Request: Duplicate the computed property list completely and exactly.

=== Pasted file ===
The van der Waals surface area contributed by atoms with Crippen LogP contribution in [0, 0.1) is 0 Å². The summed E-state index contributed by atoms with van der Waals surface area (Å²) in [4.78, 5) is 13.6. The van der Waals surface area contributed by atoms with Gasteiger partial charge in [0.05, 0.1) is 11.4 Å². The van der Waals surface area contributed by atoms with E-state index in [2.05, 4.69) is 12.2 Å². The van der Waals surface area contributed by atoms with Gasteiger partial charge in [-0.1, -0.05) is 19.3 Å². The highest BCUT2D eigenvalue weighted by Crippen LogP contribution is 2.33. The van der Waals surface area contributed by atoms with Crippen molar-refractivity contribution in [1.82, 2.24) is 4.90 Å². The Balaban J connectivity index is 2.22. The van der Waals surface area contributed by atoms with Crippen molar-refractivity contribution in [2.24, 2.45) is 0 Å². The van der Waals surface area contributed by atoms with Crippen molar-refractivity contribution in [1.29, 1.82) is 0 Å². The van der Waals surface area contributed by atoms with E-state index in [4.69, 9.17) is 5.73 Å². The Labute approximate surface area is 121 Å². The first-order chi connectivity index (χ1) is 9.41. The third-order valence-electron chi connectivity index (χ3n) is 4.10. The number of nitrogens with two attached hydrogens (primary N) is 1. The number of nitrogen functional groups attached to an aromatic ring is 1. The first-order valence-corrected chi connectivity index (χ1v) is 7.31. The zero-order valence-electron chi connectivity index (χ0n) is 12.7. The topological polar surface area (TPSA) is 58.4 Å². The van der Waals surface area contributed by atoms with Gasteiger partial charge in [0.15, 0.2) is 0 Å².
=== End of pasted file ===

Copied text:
The van der Waals surface area contributed by atoms with Crippen LogP contribution in [0, 0.1) is 0 Å². The summed E-state index contributed by atoms with van der Waals surface area (Å²) in [4.78, 5) is 13.6. The van der Waals surface area contributed by atoms with Gasteiger partial charge in [0.05, 0.1) is 11.4 Å². The van der Waals surface area contributed by atoms with E-state index in [2.05, 4.69) is 12.2 Å². The van der Waals surface area contributed by atoms with Gasteiger partial charge in [-0.1, -0.05) is 19.3 Å². The highest BCUT2D eigenvalue weighted by Crippen LogP contribution is 2.33. The van der Waals surface area contributed by atoms with Crippen molar-refractivity contribution in [1.82, 2.24) is 4.90 Å². The Balaban J connectivity index is 2.22. The van der Waals surface area contributed by atoms with Crippen molar-refractivity contribution in [2.24, 2.45) is 0 Å². The van der Waals surface area contributed by atoms with Crippen molar-refractivity contribution in [1.29, 1.82) is 0 Å². The van der Waals surface area contributed by atoms with E-state index in [4.69, 9.17) is 5.73 Å². The Labute approximate surface area is 121 Å². The first-order chi connectivity index (χ1) is 9.41. The third-order valence-electron chi connectivity index (χ3n) is 4.10. The number of nitrogens with two attached hydrogens (primary N) is 1. The number of nitrogen functional groups attached to an aromatic ring is 1. The first-order valence-corrected chi connectivity index (χ1v) is 7.31. The zero-order valence-electron chi connectivity index (χ0n) is 12.7. The topological polar surface area (TPSA) is 58.4 Å². The van der Waals surface area contributed by atoms with Gasteiger partial charge in [0.15, 0.2) is 0 Å².